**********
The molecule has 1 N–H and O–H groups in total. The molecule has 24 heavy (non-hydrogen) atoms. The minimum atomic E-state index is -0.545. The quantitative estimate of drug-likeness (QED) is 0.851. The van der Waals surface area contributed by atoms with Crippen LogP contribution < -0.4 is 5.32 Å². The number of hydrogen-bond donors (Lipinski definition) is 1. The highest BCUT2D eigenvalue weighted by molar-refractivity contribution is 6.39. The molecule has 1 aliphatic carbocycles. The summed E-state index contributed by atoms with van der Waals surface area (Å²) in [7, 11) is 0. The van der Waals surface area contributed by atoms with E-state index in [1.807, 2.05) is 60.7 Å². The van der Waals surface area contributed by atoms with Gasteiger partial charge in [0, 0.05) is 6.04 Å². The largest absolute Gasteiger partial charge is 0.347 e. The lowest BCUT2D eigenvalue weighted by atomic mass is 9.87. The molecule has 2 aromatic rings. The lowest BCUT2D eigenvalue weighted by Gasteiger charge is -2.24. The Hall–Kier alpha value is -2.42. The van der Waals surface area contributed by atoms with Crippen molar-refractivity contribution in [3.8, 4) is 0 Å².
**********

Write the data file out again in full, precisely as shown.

The molecule has 1 N–H and O–H groups in total. The molecule has 24 heavy (non-hydrogen) atoms. The minimum atomic E-state index is -0.545. The quantitative estimate of drug-likeness (QED) is 0.851. The van der Waals surface area contributed by atoms with Crippen LogP contribution < -0.4 is 5.32 Å². The number of hydrogen-bond donors (Lipinski definition) is 1. The highest BCUT2D eigenvalue weighted by molar-refractivity contribution is 6.39. The molecule has 1 aliphatic carbocycles. The summed E-state index contributed by atoms with van der Waals surface area (Å²) in [7, 11) is 0. The van der Waals surface area contributed by atoms with E-state index in [1.807, 2.05) is 60.7 Å². The van der Waals surface area contributed by atoms with Gasteiger partial charge in [0, 0.05) is 6.04 Å². The largest absolute Gasteiger partial charge is 0.347 e. The lowest BCUT2D eigenvalue weighted by atomic mass is 9.87. The molecule has 2 aromatic rings. The lowest BCUT2D eigenvalue weighted by Gasteiger charge is -2.24. The Hall–Kier alpha value is -2.42. The van der Waals surface area contributed by atoms with Crippen molar-refractivity contribution in [3.8, 4) is 0 Å².